What happened to this poor primer?
Firing pin hole erosion - “gunk” build up around the firing pin?
It looks to me like the firing pin is hitting all along the circumference of the primer, but why and how?
I am just guessing here but -
I would first look at the firing pin hole in the bolt face. I would bet you will find a “build up” of carbon or other foreign matter around the hole. Most often you will encounter erosion (a hole) instead of build up (a bump). A hole will make a bump on the cartridge head as the high pressure (and a .460 Weatherby is definitely a high pressure cartridge) will cause the brass to be pushed into the hole causing a “bump”. The opposite will happen if there is a build up of carbon or rust or displaced metal. This bump will cause the brass to be pushed past the build up and against the bolt face - causing a depression in the cartridge head. This is most often observed in .22 LR cartridges (soft head and smooth bolt face due to rimfire system).
Mind you this is just a guess on my part, but I also note some rim deformity at the 6:00 position on the head. If my guess is correct, this bolt is in serious need of some maintenance.
Sorry. I have no gun for this round, but your suggestions sound good. My understanding is that this is a high end hunting calibre and the guns are expensive, so one would assume a very good gun maintenance.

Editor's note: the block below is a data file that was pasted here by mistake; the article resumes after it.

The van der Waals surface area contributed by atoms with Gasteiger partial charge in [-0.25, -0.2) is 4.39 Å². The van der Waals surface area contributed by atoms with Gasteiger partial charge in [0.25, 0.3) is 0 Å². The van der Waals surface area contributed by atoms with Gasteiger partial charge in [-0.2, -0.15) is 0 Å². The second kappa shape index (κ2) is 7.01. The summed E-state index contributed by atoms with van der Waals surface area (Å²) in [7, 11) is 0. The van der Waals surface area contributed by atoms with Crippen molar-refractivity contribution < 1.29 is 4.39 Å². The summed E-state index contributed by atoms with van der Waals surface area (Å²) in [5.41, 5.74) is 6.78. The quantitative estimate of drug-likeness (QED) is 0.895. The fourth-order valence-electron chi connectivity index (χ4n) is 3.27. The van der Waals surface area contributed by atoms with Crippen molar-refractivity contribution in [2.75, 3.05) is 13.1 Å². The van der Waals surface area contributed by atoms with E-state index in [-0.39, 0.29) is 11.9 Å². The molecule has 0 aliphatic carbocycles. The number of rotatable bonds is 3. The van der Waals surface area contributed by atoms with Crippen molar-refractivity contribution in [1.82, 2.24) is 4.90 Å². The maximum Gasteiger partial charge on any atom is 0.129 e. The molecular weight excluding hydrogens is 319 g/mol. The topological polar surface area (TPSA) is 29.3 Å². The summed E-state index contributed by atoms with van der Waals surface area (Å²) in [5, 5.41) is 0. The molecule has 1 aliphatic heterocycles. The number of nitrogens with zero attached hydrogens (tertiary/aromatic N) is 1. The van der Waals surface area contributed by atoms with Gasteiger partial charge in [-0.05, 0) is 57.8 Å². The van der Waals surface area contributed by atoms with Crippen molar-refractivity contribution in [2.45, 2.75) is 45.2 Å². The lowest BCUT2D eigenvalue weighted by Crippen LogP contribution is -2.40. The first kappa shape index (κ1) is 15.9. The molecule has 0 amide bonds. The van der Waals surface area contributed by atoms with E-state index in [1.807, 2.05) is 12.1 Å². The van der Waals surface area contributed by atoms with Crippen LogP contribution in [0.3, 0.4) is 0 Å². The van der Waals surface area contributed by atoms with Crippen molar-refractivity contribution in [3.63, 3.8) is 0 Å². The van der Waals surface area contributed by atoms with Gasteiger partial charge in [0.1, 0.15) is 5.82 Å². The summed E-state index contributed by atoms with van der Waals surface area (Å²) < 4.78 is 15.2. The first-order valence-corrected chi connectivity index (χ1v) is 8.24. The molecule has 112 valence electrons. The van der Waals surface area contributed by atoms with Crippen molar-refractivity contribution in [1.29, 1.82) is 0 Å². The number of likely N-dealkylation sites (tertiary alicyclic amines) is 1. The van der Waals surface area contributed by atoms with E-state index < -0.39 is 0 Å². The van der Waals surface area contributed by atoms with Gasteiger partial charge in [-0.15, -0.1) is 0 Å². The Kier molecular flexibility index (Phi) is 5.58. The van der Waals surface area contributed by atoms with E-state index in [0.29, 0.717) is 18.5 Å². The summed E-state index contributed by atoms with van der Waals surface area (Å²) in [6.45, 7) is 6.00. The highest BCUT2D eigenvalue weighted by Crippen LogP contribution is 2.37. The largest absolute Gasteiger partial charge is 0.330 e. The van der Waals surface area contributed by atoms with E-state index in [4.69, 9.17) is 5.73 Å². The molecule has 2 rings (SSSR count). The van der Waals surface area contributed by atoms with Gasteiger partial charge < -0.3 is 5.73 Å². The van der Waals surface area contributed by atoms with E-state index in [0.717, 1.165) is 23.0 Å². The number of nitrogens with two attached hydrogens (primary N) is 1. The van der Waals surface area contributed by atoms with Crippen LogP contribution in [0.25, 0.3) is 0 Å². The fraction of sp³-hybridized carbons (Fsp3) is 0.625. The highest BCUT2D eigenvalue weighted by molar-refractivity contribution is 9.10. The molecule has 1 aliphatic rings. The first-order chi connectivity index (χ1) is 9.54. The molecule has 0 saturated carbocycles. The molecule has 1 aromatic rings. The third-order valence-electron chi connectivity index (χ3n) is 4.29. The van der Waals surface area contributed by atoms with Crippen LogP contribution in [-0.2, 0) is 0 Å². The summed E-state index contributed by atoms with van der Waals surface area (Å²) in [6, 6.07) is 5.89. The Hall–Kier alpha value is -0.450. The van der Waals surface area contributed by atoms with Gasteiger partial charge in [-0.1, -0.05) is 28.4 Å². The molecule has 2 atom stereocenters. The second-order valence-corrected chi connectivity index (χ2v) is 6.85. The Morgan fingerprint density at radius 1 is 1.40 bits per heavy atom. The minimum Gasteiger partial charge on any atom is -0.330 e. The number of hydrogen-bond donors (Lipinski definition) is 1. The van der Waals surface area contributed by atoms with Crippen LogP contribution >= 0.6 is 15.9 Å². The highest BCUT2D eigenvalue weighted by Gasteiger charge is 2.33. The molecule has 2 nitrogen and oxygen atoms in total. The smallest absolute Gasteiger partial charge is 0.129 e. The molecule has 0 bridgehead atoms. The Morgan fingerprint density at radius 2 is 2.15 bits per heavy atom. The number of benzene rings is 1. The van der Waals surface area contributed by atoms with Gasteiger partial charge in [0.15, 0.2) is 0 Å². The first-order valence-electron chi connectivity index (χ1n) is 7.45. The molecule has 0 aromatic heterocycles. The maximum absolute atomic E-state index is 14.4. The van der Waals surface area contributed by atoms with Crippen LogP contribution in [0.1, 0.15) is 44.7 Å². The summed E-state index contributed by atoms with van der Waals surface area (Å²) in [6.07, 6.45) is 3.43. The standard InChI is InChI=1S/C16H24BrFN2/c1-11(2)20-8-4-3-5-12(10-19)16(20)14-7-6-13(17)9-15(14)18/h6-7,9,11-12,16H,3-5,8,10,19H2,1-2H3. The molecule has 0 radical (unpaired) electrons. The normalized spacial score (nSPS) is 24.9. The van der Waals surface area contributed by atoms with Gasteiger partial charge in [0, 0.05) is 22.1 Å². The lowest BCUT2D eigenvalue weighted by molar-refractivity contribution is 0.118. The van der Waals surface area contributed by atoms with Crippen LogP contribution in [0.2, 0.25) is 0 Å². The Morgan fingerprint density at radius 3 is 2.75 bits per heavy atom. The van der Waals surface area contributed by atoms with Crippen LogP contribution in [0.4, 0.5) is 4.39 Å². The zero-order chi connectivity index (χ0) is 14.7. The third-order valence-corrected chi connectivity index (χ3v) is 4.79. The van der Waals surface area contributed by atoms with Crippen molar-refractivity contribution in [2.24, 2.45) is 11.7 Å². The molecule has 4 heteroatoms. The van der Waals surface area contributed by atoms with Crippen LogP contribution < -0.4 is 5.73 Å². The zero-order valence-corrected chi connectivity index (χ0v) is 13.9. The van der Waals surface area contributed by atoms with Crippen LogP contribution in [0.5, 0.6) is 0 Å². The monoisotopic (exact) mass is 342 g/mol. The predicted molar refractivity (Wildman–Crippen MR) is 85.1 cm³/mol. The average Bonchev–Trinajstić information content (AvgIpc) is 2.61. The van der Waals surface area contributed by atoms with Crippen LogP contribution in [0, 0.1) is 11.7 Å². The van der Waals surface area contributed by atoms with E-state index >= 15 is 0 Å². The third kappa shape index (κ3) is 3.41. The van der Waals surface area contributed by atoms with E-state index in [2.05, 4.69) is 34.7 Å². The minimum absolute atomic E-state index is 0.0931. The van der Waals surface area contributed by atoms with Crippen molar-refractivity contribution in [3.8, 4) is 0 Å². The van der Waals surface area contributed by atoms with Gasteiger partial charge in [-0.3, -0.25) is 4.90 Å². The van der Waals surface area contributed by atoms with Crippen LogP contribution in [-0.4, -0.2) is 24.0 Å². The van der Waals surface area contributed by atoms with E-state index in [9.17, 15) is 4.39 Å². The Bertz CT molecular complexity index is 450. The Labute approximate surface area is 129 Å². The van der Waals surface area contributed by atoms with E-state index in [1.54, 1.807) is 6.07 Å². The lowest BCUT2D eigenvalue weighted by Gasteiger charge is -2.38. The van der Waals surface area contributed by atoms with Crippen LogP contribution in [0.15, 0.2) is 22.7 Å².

I do own a Weatherby .460 Magnum Mark V Custom Deluxe.
Yes, it is a high end hunting rifle - although I don’t hunt.
The guns are expensive, but the rounds are ridiculously expensive - especially if you just use it to shoot rocks from time-to-time.
I have seen many expensive weapons that aren’t maintained adequately.
FWIW, I think a this is someone’s shop bench doodle with a fired cartridge case, messing around with a small (jeweler’s) pin punch and a hammer. “Bubba” decided he didn’t want that primer to come out so he smashed the edges with a pin punch and then patted himself on the back for beating the primer into submission.
I wonder if they might have been trying to remove the primer? Maybe if they were unfamiliar with the shape of a primer, perhaps they thought they could get a small punch under the primer to pry it out? Given how beat up it is, I think we can safely assume that their skill and knowledge of tools and cartridges was somewhat limited…
Modern version of “Trench Art”!
I agree with BD, and, if you look very closely at the indents, the partial circles in the primer match up with partial circles in the casing, and are much too even/round to be from residue on the bolt face.